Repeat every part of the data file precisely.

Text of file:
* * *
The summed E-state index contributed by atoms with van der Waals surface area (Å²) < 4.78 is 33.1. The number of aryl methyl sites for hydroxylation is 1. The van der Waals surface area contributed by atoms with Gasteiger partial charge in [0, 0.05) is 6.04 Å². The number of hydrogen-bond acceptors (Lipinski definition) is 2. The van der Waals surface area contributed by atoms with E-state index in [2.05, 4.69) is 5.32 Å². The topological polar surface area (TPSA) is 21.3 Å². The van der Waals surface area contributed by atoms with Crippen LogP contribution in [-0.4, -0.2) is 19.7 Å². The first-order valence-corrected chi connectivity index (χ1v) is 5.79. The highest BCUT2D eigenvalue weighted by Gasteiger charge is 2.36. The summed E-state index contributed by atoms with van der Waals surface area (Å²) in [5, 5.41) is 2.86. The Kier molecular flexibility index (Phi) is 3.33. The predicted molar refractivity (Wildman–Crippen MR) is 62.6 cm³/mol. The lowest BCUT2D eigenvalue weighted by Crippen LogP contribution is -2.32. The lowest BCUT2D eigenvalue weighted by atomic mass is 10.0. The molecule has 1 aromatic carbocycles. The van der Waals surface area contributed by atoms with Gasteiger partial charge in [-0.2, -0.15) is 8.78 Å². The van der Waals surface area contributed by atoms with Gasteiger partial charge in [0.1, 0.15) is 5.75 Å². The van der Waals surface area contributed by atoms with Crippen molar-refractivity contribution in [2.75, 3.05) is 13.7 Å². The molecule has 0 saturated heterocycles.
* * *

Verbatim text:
The summed E-state index contributed by atoms with van der Waals surface area (Å²) < 4.78 is 33.1. The number of aryl methyl sites for hydroxylation is 1. The van der Waals surface area contributed by atoms with Gasteiger partial charge in [0, 0.05) is 6.04 Å². The number of hydrogen-bond acceptors (Lipinski definition) is 2. The van der Waals surface area contributed by atoms with E-state index in [2.05, 4.69) is 5.32 Å². The topological polar surface area (TPSA) is 21.3 Å². The van der Waals surface area contributed by atoms with Crippen LogP contribution in [-0.4, -0.2) is 19.7 Å². The first-order valence-corrected chi connectivity index (χ1v) is 5.79. The highest BCUT2D eigenvalue weighted by Gasteiger charge is 2.36. The summed E-state index contributed by atoms with van der Waals surface area (Å²) in [5, 5.41) is 2.86. The Kier molecular flexibility index (Phi) is 3.33. The predicted molar refractivity (Wildman–Crippen MR) is 62.6 cm³/mol. The lowest BCUT2D eigenvalue weighted by Crippen LogP contribution is -2.32. The lowest BCUT2D eigenvalue weighted by atomic mass is 10.0. The molecule has 1 aromatic carbocycles. The van der Waals surface area contributed by atoms with Gasteiger partial charge in [-0.2, -0.15) is 8.78 Å². The van der Waals surface area contributed by atoms with Gasteiger partial charge in [0.1, 0.15) is 5.75 Å². The van der Waals surface area contributed by atoms with Crippen molar-refractivity contribution in [2.75, 3.05) is 13.7 Å². The molecule has 0 saturated heterocycles.